We live in a world of tweets, chatting, self-service – the internet and social media are ubiquitous and all-pervading. What does this mean for an important function like customer care? Would you say that the ‘Voice Channel’, for use in customer service, is over?

Well, the short answer is YES – but the long answer is NO.

Research conducted by Microsoft (and published in the “2018 State of Global Customer Service” report), asked adults ranging in age from 18 to 54 to assess the channels available for customer service. The results:

  • 74% of respondents in the age bracket of 18 – 34 begin with the self-service option, while the remaining 26% immediately engage with an agent
  • 67% of respondents in the age group 35 – 54 begin with the self-service option, while the remaining 33% immediately engage with an agent

The results are skewed towards self-service for the younger age group (the millennials) since millennials are obviously more tech-savvy. And in general, millennials do use the voice as a channel for customer service, but for more complex queries. However, as the numbers show, the gap is not as big as you would imagine, showing the world moving towards self-service options and online channels.

The evolution of the social media platforms and other channels has generated some speculation on voice quickly fading away from contact centers completely. But the Microsoft report clearly shows that Voice is not only alive, but it is also used to a large extent of customers from both the age groups we have discussed above.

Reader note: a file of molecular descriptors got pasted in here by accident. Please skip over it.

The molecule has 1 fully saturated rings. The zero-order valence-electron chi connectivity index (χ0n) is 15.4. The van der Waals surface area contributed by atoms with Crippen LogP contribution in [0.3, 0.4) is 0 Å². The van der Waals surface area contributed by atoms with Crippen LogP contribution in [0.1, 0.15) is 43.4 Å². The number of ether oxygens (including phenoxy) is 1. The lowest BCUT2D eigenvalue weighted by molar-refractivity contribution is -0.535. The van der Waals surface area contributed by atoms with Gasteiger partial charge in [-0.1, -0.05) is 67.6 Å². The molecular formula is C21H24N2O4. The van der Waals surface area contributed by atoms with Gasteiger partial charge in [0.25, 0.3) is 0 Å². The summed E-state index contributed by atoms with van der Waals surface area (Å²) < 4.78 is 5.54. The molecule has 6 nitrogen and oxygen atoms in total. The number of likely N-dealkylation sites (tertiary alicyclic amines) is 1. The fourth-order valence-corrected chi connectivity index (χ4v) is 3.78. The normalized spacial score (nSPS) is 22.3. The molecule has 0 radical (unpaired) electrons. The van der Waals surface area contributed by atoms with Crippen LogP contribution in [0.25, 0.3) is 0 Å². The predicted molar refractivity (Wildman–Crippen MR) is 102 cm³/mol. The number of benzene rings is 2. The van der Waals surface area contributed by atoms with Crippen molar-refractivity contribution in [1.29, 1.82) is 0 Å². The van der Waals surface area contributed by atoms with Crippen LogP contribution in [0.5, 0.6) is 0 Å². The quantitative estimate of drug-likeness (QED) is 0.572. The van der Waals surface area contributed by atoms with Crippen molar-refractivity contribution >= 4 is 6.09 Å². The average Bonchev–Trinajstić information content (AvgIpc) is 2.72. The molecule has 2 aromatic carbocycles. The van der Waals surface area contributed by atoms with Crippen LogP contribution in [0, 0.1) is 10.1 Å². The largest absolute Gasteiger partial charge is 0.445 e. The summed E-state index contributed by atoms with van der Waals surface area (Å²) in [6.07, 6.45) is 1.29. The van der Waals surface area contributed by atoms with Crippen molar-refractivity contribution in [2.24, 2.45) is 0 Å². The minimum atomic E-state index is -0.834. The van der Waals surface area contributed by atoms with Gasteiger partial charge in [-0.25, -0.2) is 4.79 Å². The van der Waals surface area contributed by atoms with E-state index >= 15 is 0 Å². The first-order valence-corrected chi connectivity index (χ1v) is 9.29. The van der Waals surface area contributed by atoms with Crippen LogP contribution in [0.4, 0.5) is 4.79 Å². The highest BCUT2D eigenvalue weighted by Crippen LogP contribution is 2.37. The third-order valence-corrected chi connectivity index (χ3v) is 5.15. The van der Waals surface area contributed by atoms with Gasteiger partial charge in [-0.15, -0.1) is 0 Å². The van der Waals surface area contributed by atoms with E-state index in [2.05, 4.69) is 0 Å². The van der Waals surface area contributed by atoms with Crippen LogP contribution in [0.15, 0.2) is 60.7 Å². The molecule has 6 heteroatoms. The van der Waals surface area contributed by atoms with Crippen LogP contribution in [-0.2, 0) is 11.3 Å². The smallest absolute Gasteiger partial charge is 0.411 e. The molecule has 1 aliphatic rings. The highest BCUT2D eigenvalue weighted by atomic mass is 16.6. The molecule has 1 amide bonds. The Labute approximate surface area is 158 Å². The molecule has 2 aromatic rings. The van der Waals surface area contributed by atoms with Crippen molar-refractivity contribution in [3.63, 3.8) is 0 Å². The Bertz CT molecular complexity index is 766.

Nevertheless, the voice alone is not sufficient for customer service. Organizations must prioritize evolving their contact centers to omnichannel services, as customer choices are changing as they get more experienced with channels other than voice, and customers have high expectations that businesses will be able to service them seamlessly across all voice and online channels.

Conclusion:

Our experience shows that organizations must make these investments, or they will lose customers to others who provide multiple ways to engage customers. If the cost and resources needed to do this seems high, in these times of global connectivity and easily accessible third-party solutions, they can consider outsourcing these services to experienced providers who may have already mastered the ability to deploy services across multiple online and voice channels, and potentially offer these at a lower cost than the business doing it itself. And as businesses compete for customers and even prices and products are getting commoditized, these are no longer going to be the differentiators to get customers. Instead, customer service is fast becoming the most important differentiator. And one of the most important aspects of customer service is a well-functioning cost-effective contact center that can expertly manage both online and voice interactions with customers. 

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